Mr. Kenney was elected with an overwhelming mandate for change. At some point, his government will reveal what that looks like for Albertans.

In the meantime, the school boards’ best guess is that it will hurt.

This is the weekly Western Canada newsletter written by B.C. Editor Wendy Cox and Alberta Bureau Chief James Keller. If you’re reading this on the web, or it was forwarded to you from someone else, you can sign up for it and all Globe newsletters here. This is a new project and we’ll be experimenting as we go, so let us know what you think.

Around the West:

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Manhunt: The father of one of the two young men suspected of killing three people in northern B.C. this summer has viewed a short video clip of his son detailing his last will and testament, filmed before he and his friend killed themselves in the wilds of northern Manitoba. On Thursday morning, an RCMP investigator showed Al Schmegelsky and his lawyer the 30-second clip, which is one of a handful of videos The Globe and Mail has learned Bryer Schmegelsky and Kam McLeod recorded while on the run at the end of July and start of August.

Two sources familiar with the investigation confirmed these other videos existed but could not corroborate the contents of the clips shot by the pair from Port Alberni, B.C. The Globe granted the sources confidentiality because they were not authorized to speak publicly about the investigation.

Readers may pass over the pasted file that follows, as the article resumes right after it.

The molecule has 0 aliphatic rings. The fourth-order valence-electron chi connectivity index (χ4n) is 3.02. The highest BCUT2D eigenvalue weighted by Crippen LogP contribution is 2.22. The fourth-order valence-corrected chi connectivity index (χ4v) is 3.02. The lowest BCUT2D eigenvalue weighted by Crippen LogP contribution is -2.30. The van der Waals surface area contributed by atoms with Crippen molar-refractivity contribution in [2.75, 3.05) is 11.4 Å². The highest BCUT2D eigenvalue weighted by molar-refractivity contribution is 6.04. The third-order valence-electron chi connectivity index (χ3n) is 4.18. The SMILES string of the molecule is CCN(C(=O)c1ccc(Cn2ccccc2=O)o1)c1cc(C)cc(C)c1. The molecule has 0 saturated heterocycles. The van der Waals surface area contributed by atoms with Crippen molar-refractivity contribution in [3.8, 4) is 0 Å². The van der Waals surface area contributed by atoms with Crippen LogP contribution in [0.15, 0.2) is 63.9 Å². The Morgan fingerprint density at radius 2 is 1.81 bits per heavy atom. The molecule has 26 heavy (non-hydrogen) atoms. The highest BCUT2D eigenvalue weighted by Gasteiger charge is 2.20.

Trans Mountain: The federal Court of Appeal has allowed a legal challenge to the Trans Mountain Pipeline expansion project to proceed, just as construction – delayed by earlier court battles – is resuming both in British Columbia and Alberta. A judicial review will determine whether Ottawa has adequately consulted with Indigenous communities about the project. The court, in a ruling released Wednesday, denied applications for a review on environmental matters, but ecology groups say they are now considering an appeal to the Supreme Court of Canada.

Energy board changes: The Alberta government has announced a review of the province’s energy regulator. Energy Minister Sonya Savage says the review will look at overall changes to the Alberta Energy Regulator’s mandate, operations and governance. She says its current board of directors is also being replaced with interim members.

Church development: The archdiocese that owns the 120-year-old Catholic cathedral in the heart of Vancouver is pondering a very 21st-century move: selling land around the church to a private developer to help pay a massive repair bill. It’s the latest in what has become a wave of local churches leveraging their land holdings to help with financial challenges posed by maintaining old buildings, as well as to provide their congregations with housing or new community facilities.

Vancouver real estate: Housing sales in the Vancouver region are rising while prices decline to their lowest level in 27 months. Sales of detached homes, condos and townhouses totalled 2,231 in August, up 15.7 per cent compared with the same month in 2018, but 9.2 per cent beneath the 10-year average for August, the Real Estate Board of Greater Vancouver said on Wednesday. The residential benchmark price decreased last month to $993,300, down 8.3 per cent from a year earlier.